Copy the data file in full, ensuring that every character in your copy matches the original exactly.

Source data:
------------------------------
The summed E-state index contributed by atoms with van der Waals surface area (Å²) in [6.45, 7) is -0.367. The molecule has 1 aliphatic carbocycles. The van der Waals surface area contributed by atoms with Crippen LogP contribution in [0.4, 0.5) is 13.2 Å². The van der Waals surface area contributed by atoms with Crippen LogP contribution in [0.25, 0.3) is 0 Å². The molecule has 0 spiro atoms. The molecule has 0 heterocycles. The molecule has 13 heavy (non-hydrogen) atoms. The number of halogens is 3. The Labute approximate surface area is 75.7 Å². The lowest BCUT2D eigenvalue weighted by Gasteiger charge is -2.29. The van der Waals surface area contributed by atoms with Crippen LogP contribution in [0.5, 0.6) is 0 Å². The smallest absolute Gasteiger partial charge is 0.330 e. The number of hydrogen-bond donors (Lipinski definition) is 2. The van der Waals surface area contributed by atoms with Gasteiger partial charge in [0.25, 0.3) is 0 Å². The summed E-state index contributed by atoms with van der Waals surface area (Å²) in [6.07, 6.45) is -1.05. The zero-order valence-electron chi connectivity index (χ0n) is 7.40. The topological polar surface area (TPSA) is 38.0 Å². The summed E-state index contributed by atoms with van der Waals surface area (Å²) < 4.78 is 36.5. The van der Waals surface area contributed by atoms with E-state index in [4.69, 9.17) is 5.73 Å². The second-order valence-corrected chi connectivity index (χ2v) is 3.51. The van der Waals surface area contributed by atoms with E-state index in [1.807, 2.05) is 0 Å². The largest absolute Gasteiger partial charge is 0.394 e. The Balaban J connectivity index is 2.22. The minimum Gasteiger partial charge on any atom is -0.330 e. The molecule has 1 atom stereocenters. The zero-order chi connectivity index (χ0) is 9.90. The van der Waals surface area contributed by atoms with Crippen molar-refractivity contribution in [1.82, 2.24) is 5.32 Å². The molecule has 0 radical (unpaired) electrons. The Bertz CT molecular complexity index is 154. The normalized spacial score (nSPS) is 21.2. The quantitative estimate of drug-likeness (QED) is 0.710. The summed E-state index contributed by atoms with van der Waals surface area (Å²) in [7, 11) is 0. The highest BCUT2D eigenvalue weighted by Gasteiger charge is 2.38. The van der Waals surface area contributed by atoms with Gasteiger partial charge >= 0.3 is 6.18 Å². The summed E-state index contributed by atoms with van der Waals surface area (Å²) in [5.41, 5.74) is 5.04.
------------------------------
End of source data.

The summed E-state index contributed by atoms with van der Waals surface area (Å²) in [6.45, 7) is -0.367. The molecule has 1 aliphatic carbocycles. The van der Waals surface area contributed by atoms with Crippen LogP contribution in [0.4, 0.5) is 13.2 Å². The van der Waals surface area contributed by atoms with Crippen LogP contribution in [0.25, 0.3) is 0 Å². The molecule has 0 spiro atoms. The molecule has 0 heterocycles. The molecule has 13 heavy (non-hydrogen) atoms. The number of halogens is 3. The Labute approximate surface area is 75.7 Å². The lowest BCUT2D eigenvalue weighted by Gasteiger charge is -2.29. The van der Waals surface area contributed by atoms with Crippen LogP contribution in [0.5, 0.6) is 0 Å². The smallest absolute Gasteiger partial charge is 0.330 e. The number of hydrogen-bond donors (Lipinski definition) is 2. The van der Waals surface area contributed by atoms with Gasteiger partial charge in [0.25, 0.3) is 0 Å². The summed E-state index contributed by atoms with van der Waals surface area (Å²) in [6.07, 6.45) is -1.05. The zero-order valence-electron chi connectivity index (χ0n) is 7.40. The topological polar surface area (TPSA) is 38.0 Å². The summed E-state index contributed by atoms with van der Waals surface area (Å²) < 4.78 is 36.5. The van der Waals surface area contributed by atoms with E-state index in [4.69, 9.17) is 5.73 Å². The second-order valence-corrected chi connectivity index (χ2v) is 3.51. The van der Waals surface area contributed by atoms with E-state index in [1.807, 2.05) is 0 Å². The largest absolute Gasteiger partial charge is 0.394 e. The Balaban J connectivity index is 2.22. The minimum Gasteiger partial charge on any atom is -0.330 e. The molecule has 1 atom stereocenters. The zero-order chi connectivity index (χ0) is 9.90. The van der Waals surface area contributed by atoms with Crippen molar-refractivity contribution in [1.82, 2.24) is 5.32 Å². The molecule has 0 radical (unpaired) electrons. The Bertz CT molecular complexity index is 154. The normalized spacial score (nSPS) is 21.2. The quantitative estimate of drug-likeness (QED) is 0.710. The summed E-state index contributed by atoms with van der Waals surface area (Å²) in [7, 11) is 0. The highest BCUT2D eigenvalue weighted by Gasteiger charge is 2.38. The van der Waals surface area contributed by atoms with Gasteiger partial charge >= 0.3 is 6.18 Å². The summed E-state index contributed by atoms with van der Waals surface area (Å²) in [5.41, 5.74) is 5.04.